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The most successful mobile shopping sites are eBay and Amazon, which together account for four out of every five mobile shopping transactions. Ebay reported nearly $2 billion in mobile sales last year - more than tripling its 2009 total - and it expects to reach $4 billion this year. And in July 2010, Amazon capped off a 12-month period of mobile sales exceeding $1 billion.

Both companies were early to invest in mobile. But just as importantly, they’ve been able to smooth the checkout process by accepting PayPal or storing payment information in users’ accounts.

They’ve also worked to make searching simpler. With Amazon’s price-checking app, for instance, you can speak the name of an item and it will show the lowest price in its marketplace. And with ebay, customers can receive a notification when they’ve been outbid or the bidding is ending for a particular item.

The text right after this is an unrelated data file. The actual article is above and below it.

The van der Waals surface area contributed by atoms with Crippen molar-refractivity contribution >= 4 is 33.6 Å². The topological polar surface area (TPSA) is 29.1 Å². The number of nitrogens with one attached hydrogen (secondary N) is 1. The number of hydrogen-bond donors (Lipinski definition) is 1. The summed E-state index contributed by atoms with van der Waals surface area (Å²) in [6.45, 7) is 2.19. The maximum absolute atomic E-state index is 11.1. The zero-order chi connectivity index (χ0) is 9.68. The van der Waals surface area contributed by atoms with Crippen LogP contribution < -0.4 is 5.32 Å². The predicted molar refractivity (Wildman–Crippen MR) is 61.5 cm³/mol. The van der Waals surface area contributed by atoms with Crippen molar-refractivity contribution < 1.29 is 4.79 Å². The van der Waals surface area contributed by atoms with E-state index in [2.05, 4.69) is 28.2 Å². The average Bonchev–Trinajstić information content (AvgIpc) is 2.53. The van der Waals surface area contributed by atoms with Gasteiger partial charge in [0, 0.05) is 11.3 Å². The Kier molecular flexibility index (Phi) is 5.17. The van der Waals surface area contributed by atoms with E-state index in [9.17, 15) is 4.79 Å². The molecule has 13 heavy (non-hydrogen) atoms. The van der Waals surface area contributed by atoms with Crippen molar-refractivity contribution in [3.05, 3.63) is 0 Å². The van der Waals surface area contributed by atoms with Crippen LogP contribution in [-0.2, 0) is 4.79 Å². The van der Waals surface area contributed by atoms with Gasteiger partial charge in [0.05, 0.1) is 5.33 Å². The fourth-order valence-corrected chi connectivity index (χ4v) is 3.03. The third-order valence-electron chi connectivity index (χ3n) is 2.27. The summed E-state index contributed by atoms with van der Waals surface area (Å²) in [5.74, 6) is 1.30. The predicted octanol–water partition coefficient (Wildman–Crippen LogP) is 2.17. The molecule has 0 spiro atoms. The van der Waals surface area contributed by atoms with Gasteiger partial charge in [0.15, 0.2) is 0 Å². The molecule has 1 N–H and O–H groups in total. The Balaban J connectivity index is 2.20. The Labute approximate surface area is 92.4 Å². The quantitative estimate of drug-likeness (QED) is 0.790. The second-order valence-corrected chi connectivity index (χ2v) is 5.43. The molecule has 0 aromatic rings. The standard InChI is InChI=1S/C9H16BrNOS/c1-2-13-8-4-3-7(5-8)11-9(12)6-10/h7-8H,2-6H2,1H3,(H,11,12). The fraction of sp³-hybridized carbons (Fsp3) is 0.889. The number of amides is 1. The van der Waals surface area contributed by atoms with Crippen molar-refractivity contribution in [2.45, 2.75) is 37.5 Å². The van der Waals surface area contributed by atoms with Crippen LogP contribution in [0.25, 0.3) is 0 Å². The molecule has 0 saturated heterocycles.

“You can be in a meeting and you can bid then and there,” says eBay spokeswoman Katherine Chui.

Their strategies seem to be working.

But other companies say even if consumers aren’t overwhelmingly using their apps to make purchases on their phones, the devices still are driving in-store purchases.

Target, Best Buy, American Eagle Outfitters and others are boosting sales with a third-party mobile application called Shopkick that gives customers special offers anytime they step into their stores. And inside Home Depot, a shopper can launch the store’s app and get more information about a lawn mower or other item without having to ask a salesperson.

Hal Lawton, Home Depot’s president of online, says “that gives us opportunities to keep shoppers in our stores longer,” even if the impact on the bottom line is hard to quantify.